Monday, June 2, 2008
I lunched with a friend today who reports that her 8 year old isn't allowed to read fairy tales at school. She adds that he's one of few in his class whose parents permit him to read them at home. Apparently grade school PTAs are rampant with vigilante censors of fantasy written by "un-PC" authors like Brothers Grimm. Approved versions of stories have been sanitized. Riding Hood gives her bread to Wolf, who after all is homeless and hungry. Rumpelstilskin learns to spin wool himself and celebrates being a Little Person.
Of course, we all want to do right by our kids, but by wite-outing darkness from tales that have appealed to generations of children, aren't we underestimating our kids, even undermining their ability to work out their fears. (Yes, Good Parents, every Child, no matter how Coddled, has fears.) When you were read Hansel and Gretel as a kid, you were probably glad when the witch went into the oven. And while the image might have been scary, it was reassuring to learn that children aren't powerless against wicked folks bigger than they are.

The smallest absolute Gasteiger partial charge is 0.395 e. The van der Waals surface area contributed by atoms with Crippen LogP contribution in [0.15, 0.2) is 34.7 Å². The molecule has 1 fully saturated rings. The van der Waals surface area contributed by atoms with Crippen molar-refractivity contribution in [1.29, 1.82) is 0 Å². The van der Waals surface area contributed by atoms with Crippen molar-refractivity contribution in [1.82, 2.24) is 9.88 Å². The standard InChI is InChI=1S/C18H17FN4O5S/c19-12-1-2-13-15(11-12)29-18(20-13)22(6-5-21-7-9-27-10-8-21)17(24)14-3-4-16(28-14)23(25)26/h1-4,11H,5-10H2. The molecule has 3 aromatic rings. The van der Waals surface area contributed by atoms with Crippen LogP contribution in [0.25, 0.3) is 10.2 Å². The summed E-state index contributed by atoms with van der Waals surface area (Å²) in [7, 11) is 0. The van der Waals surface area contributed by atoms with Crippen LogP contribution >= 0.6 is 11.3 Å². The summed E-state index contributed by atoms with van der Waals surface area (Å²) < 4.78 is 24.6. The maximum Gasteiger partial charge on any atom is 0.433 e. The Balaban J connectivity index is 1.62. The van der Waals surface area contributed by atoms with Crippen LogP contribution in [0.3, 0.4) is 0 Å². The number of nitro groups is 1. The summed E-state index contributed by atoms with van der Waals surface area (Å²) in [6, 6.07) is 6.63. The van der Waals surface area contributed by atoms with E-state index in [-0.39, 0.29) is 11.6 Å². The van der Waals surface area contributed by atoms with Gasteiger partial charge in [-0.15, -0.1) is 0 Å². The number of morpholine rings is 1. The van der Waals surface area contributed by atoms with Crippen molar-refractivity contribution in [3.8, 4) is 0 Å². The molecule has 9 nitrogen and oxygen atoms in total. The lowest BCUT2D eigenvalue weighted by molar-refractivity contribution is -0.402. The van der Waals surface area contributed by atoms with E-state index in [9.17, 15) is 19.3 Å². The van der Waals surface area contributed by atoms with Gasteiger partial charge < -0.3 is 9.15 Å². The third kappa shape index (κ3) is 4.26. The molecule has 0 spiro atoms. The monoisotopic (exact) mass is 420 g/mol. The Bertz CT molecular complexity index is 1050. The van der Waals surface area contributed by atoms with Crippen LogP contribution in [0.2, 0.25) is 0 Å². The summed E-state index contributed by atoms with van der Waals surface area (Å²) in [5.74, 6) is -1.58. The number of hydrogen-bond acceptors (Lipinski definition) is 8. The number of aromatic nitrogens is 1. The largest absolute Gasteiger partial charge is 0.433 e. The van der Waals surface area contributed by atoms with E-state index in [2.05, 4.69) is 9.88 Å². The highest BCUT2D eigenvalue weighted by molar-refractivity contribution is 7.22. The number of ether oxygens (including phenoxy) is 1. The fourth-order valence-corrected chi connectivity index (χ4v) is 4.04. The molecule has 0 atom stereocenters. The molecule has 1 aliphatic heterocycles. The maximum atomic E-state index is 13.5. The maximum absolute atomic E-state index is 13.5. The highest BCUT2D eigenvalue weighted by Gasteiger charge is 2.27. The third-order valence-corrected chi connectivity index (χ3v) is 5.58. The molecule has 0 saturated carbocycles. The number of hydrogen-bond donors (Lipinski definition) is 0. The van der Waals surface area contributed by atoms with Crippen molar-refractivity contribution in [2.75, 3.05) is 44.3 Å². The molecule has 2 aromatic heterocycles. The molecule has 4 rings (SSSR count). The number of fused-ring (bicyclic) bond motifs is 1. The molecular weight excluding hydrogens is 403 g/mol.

Allan Wolk (Toad) points out (in a tweet today) that "it's hard to find classic fairy tales- most preschooler stuff is branded: Dora, Princesses, Thomas, Diego, etc."
But I think we owe our kids fairy tales, and not just the branded, marzipan versions, for the sake of their imagination, their self-esteem...perhaps even the creative capacity of our future workforce.
Who was it who said, "If you want your children to be intelligent, read them fairy tales. If you want them to be more intelligent, read them more fairy tales." Oh, yeah. That Giant, Albert Einstein.